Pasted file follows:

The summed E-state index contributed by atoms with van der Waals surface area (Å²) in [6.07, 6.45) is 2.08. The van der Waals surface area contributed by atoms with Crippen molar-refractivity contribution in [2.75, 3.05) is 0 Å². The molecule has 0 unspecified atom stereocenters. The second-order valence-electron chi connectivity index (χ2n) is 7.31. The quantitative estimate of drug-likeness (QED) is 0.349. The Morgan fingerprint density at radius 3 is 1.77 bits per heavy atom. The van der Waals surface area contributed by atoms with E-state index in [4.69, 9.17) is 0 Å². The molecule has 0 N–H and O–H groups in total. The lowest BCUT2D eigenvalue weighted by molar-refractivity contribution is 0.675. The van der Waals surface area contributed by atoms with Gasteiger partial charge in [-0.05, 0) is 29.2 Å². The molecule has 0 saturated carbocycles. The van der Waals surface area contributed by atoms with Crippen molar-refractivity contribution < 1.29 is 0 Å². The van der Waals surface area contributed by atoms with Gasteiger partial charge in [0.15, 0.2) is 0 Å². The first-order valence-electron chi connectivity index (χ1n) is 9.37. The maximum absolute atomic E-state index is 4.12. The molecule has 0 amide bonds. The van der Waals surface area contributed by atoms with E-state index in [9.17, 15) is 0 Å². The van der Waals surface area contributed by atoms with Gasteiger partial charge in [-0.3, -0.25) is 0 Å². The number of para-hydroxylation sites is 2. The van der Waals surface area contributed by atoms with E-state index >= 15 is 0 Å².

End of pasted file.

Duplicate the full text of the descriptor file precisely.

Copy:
The summed E-state index contributed by atoms with van der Waals surface area (Å²) in [6.07, 6.45) is 2.08. The van der Waals surface area contributed by atoms with Crippen molar-refractivity contribution in [2.75, 3.05) is 0 Å². The molecule has 0 unspecified atom stereocenters. The second-order valence-electron chi connectivity index (χ2n) is 7.31. The quantitative estimate of drug-likeness (QED) is 0.349. The Morgan fingerprint density at radius 3 is 1.77 bits per heavy atom. The van der Waals surface area contributed by atoms with E-state index in [4.69, 9.17) is 0 Å². The molecule has 0 N–H and O–H groups in total. The lowest BCUT2D eigenvalue weighted by molar-refractivity contribution is 0.675. The van der Waals surface area contributed by atoms with Gasteiger partial charge in [-0.05, 0) is 29.2 Å². The molecule has 0 saturated carbocycles. The van der Waals surface area contributed by atoms with Crippen molar-refractivity contribution < 1.29 is 0 Å². The van der Waals surface area contributed by atoms with Gasteiger partial charge in [0.15, 0.2) is 0 Å². The first-order valence-electron chi connectivity index (χ1n) is 9.37. The maximum absolute atomic E-state index is 4.12. The molecule has 0 amide bonds. The van der Waals surface area contributed by atoms with E-state index in [9.17, 15) is 0 Å². The van der Waals surface area contributed by atoms with Gasteiger partial charge in [-0.3, -0.25) is 0 Å². The number of para-hydroxylation sites is 2. The van der Waals surface area contributed by atoms with E-state index >= 15 is 0 Å².